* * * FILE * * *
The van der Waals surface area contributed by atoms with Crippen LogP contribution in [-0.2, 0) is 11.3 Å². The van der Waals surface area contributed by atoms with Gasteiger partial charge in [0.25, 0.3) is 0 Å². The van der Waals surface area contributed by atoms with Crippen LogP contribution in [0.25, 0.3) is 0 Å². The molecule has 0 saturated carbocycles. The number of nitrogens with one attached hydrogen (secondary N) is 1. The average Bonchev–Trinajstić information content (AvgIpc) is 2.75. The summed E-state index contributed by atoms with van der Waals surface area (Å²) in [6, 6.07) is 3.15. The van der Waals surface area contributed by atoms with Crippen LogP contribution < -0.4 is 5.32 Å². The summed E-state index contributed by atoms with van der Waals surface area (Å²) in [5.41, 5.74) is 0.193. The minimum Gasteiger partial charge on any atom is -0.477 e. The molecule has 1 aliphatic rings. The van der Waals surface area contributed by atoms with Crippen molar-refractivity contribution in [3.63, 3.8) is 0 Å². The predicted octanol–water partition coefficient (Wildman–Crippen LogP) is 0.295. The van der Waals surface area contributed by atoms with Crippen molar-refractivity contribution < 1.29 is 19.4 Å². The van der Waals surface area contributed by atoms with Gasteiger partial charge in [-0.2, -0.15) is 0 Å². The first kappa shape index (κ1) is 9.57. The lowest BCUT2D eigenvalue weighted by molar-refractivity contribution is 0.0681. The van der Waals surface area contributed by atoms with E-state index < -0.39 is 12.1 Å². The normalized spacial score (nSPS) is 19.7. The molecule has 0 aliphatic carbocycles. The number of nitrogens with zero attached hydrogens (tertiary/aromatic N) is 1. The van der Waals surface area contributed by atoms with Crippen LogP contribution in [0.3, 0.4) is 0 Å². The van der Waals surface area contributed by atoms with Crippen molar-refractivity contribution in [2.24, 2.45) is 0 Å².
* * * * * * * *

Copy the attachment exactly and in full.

The van der Waals surface area contributed by atoms with Crippen LogP contribution in [-0.2, 0) is 11.3 Å². The van der Waals surface area contributed by atoms with Gasteiger partial charge in [0.25, 0.3) is 0 Å². The van der Waals surface area contributed by atoms with Crippen LogP contribution in [0.25, 0.3) is 0 Å². The molecule has 0 saturated carbocycles. The number of nitrogens with one attached hydrogen (secondary N) is 1. The average Bonchev–Trinajstić information content (AvgIpc) is 2.75. The summed E-state index contributed by atoms with van der Waals surface area (Å²) in [6, 6.07) is 3.15. The van der Waals surface area contributed by atoms with Crippen LogP contribution < -0.4 is 5.32 Å². The summed E-state index contributed by atoms with van der Waals surface area (Å²) in [5.41, 5.74) is 0.193. The minimum Gasteiger partial charge on any atom is -0.477 e. The molecule has 1 aliphatic rings. The van der Waals surface area contributed by atoms with Crippen molar-refractivity contribution in [3.63, 3.8) is 0 Å². The predicted octanol–water partition coefficient (Wildman–Crippen LogP) is 0.295. The van der Waals surface area contributed by atoms with Crippen molar-refractivity contribution < 1.29 is 19.4 Å². The van der Waals surface area contributed by atoms with Gasteiger partial charge in [-0.2, -0.15) is 0 Å². The first kappa shape index (κ1) is 9.57. The lowest BCUT2D eigenvalue weighted by molar-refractivity contribution is 0.0681. The van der Waals surface area contributed by atoms with E-state index < -0.39 is 12.1 Å². The normalized spacial score (nSPS) is 19.7. The molecule has 0 aliphatic carbocycles. The number of nitrogens with zero attached hydrogens (tertiary/aromatic N) is 1. The van der Waals surface area contributed by atoms with Crippen LogP contribution in [0.3, 0.4) is 0 Å². The van der Waals surface area contributed by atoms with Crippen molar-refractivity contribution in [2.24, 2.45) is 0 Å².